Review: VIVIEN HORLER
The Way I See It – a memoir, by Jürgen Schadeberg (Picador Africa)
You could call Jürgen Schadeberg a bit of a name dropper, but that would be unfair. The fact is, he just happened to know some pretty famous people in the 1950s and 50s, and he took their pictures.
And while you might not be familiar with his name, you’ll recognise many of the pictures that appeared in Drum magazine under his byline. The word iconic is over-used, but his pictures – of the Sharpeville funerals, of Mandela in his Robben Island prison cell, of Mandela in his attorney’s office, Hugh Masekela with the trumpet given to him by Louis Armstrong, and Mirian Makeba in front of a microphone – really are iconic.
The stories of how he came to take them sometimes belie their iconic status, though, and describe what sounds like an often chaotic news-gathering operation. The picture of a young Mandela in his office in Chancellor House was taken one afternoon when Schadeberg accompanied the reporter Ted Hughes to interview him. But Hughes had forgotten where he had parked his car, and by the time they found it they were very late.
When they entered Mandela’s office he was standing with books and papers under his arm, on his way out to an appointment with a client. Schadeberg says he had time to expose just two frames with his Rolleiflex before Mandela left – but one of them was a winner.
Another famous picture was of the blues queen and film star Dolly Rathebe. Schadeberg shot some pictures of Rathebe at Zoo Lake, but realised they were were being watched with disapproval by an elderly white couple. Then a police car cruised past, and photographer and model decided to leave.
But Schadeberg had not got his bikini shot, so they headed to a small mine dump near Kensington, and climbed to the top for a “beach” pic. Rathebe was a natural, says Schadeberg, and amid jokes and laughter the photographer shot off four rolls of film. But as they were packing up, four panting policemen appeared on top of the mine dump from different directions, shouting and seeking evidence of inter-racial sex, then an offence under the Immorality Act. Both were arrested, and the entire incident reminded Schadeberg of his youth in Nazi-dominated Berlin.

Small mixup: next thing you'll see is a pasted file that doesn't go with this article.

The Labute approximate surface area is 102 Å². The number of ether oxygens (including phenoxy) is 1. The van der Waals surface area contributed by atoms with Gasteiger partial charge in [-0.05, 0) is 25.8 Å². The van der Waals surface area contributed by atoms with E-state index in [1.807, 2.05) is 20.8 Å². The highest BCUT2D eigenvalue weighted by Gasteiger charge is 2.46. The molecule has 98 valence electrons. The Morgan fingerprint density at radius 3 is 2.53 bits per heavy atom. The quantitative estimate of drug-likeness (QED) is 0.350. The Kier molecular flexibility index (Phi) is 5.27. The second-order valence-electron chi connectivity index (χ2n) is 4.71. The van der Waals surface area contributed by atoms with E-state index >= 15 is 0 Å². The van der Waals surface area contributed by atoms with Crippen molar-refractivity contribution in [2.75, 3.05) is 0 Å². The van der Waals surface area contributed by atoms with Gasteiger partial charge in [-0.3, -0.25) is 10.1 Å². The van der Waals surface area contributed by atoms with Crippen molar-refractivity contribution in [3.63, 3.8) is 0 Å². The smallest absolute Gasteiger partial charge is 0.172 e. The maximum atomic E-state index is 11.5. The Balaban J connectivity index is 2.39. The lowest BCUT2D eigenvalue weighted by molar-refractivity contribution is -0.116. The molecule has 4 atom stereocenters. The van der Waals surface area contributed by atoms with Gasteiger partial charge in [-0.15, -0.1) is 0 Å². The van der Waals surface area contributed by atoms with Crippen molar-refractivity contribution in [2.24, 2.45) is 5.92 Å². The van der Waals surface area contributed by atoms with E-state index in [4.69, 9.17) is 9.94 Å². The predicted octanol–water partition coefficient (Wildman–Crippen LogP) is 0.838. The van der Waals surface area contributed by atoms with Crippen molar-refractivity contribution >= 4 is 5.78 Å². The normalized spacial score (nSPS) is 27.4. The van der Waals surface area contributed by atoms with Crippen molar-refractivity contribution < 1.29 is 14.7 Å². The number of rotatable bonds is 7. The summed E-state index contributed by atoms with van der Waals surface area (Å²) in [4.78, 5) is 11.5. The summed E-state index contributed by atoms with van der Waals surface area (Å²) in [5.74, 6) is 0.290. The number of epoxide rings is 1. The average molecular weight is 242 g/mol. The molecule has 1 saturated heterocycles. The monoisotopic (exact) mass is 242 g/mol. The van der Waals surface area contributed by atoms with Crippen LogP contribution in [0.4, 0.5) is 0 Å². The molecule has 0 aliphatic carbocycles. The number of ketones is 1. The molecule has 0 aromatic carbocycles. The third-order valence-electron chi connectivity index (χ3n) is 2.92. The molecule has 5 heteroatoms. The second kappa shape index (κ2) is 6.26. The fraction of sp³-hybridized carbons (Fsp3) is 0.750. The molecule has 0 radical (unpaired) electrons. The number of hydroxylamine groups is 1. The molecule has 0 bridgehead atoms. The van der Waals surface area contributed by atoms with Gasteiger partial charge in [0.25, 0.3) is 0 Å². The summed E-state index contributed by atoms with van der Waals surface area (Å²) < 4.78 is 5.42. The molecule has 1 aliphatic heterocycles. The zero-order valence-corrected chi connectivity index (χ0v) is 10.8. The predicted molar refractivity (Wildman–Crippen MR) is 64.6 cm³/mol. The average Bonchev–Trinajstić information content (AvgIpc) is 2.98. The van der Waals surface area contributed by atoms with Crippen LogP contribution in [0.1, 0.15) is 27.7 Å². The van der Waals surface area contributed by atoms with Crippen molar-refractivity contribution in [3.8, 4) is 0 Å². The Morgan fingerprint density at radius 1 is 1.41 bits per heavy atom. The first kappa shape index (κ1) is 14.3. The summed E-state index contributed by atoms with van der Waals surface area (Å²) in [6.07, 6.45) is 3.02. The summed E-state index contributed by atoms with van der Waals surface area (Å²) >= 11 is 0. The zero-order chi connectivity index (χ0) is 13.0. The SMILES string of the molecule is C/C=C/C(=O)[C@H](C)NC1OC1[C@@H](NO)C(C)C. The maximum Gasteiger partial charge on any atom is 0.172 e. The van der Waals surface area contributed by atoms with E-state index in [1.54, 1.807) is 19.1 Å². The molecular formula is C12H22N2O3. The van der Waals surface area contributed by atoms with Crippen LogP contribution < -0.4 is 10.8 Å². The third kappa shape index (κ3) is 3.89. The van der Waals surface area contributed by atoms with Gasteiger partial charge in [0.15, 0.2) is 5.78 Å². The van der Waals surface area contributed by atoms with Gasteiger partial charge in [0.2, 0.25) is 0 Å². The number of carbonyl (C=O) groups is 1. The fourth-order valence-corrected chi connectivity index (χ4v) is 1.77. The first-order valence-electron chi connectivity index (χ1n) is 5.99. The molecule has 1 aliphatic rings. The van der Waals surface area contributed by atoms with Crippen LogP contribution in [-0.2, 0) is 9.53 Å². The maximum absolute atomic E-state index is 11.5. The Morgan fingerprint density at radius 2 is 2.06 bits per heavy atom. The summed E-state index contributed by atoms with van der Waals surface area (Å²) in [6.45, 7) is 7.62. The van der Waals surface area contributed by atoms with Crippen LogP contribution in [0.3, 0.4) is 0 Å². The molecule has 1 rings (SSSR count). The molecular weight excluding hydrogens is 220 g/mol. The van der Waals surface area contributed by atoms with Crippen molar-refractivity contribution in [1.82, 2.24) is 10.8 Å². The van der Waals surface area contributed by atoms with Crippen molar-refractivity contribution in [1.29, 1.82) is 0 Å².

At the time Drum magazine was owned by the legendary Jim Bailey, and edited by the man who became the almost equally legendary Anthony Sampson. Neither comes out particularly well in this book. Bailey, one of the richest men in Africa, is described as a miser who spent most of his time at the Rand Club, while Sampson was quixotic, bad-tempered, and made at least two passes at Schadeberg.
The book is dedicated to Henry Nxumalo – “a great and courageous journalist with whom I was privileged to work”. Nxumalo exposed slave conditions on potato farms in the Bethal area, about 200km east of Joburg, by signing up as an agricultural worker. After two weeks with no word from Nxumalo, Schadeberg drove to Bethal and found the farm. Workers were grubbing in the soil for potatoes, overseen by a “boss boy” on horseback who cracked a whip.
Schadeberg opened the bonnet of his car, hoping he would look like a stranded motorist, while surreptitiously taking pictures. Then he spotted Nxumalo, slammed down the bonnet, opened the passenger door and waited while Nxumalo fled towards him, the “bossboy” giving chase.
Nxumalo made it safely to the car, and his subsequent story in Drum of working conditions in Bethal was a revelation.
For the times, Schadeberg was an unusual white man. His experiences as a child in Berlin during World War II somehow destroyed prejudice against “the other”. He took people as he found them, respecting them for who they were, although he was often appalled by the drunkenness of his colleagues at Drum. Weekends were party times, and people tended not to come to work on Mondays, and often not on Tuesdays either.
Schadeberg’s mother, an actress, had married a British serviceman in Berlin after the war, and they emigrated to South Africa, leaving a teenage Schadeberg behind to fend for himself in a devastated Germany. He trained as a photographer while working as an unpaid photographic volunteer, and a couple of years later came to South Africa too.
The names of his colleagues and subjects read like a Who’s Who of the times: Can Themba, Ruth First, Ernest Cole, Trevor Huddleston, Miriam Makeba, Bloke Modisane, Nat Nakasa, Todd Matshikiza. From behind his camera he watched as history was made: the Sophiatown removals, the Women’s March of 1955, the joy of the defendants when they were acquitted after the Treason Trial, and the Sharpeville funerals.
The memoir covers his boyhood in Berlin during the Allied bombing, and his life working and teaching photography in Britain, Europe and America after he left South Africa, but it is the description of the Drum years that stands out. It is well worth reading for a flavor of the times: full of astonishingly creative people, describing a time that was oppressive, often frightening but vividly alive.
- This review also appears in Weekend Argus on Sunday on November 26, 2017.